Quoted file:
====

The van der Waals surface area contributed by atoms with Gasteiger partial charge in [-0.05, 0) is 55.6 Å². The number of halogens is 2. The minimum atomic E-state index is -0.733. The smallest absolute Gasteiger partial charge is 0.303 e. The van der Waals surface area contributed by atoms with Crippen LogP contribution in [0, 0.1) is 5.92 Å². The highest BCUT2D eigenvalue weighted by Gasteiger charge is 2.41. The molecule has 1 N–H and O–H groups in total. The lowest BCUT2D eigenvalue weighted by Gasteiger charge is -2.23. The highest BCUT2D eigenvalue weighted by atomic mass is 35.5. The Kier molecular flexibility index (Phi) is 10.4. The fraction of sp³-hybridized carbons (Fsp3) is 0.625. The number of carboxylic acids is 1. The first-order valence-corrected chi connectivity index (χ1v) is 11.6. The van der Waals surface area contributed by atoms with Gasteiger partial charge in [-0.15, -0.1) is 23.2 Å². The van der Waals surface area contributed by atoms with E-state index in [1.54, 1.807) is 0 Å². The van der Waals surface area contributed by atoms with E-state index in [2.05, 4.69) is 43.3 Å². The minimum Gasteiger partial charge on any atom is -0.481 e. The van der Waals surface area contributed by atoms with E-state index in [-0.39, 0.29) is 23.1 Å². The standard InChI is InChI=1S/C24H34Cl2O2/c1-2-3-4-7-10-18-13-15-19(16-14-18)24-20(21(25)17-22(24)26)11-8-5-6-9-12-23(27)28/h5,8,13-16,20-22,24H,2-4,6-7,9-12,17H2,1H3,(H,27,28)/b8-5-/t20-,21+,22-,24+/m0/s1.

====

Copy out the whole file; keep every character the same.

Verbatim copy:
The van der Waals surface area contributed by atoms with Gasteiger partial charge in [-0.05, 0) is 55.6 Å². The number of halogens is 2. The minimum atomic E-state index is -0.733. The smallest absolute Gasteiger partial charge is 0.303 e. The van der Waals surface area contributed by atoms with Crippen LogP contribution in [0, 0.1) is 5.92 Å². The highest BCUT2D eigenvalue weighted by Gasteiger charge is 2.41. The molecule has 1 N–H and O–H groups in total. The lowest BCUT2D eigenvalue weighted by Gasteiger charge is -2.23. The highest BCUT2D eigenvalue weighted by atomic mass is 35.5. The Kier molecular flexibility index (Phi) is 10.4. The fraction of sp³-hybridized carbons (Fsp3) is 0.625. The number of carboxylic acids is 1. The first-order valence-corrected chi connectivity index (χ1v) is 11.6. The van der Waals surface area contributed by atoms with Gasteiger partial charge in [-0.15, -0.1) is 23.2 Å². The van der Waals surface area contributed by atoms with E-state index in [1.54, 1.807) is 0 Å². The van der Waals surface area contributed by atoms with E-state index in [2.05, 4.69) is 43.3 Å². The minimum Gasteiger partial charge on any atom is -0.481 e. The van der Waals surface area contributed by atoms with E-state index in [-0.39, 0.29) is 23.1 Å². The standard InChI is InChI=1S/C24H34Cl2O2/c1-2-3-4-7-10-18-13-15-19(16-14-18)24-20(21(25)17-22(24)26)11-8-5-6-9-12-23(27)28/h5,8,13-16,20-22,24H,2-4,6-7,9-12,17H2,1H3,(H,27,28)/b8-5-/t20-,21+,22-,24+/m0/s1.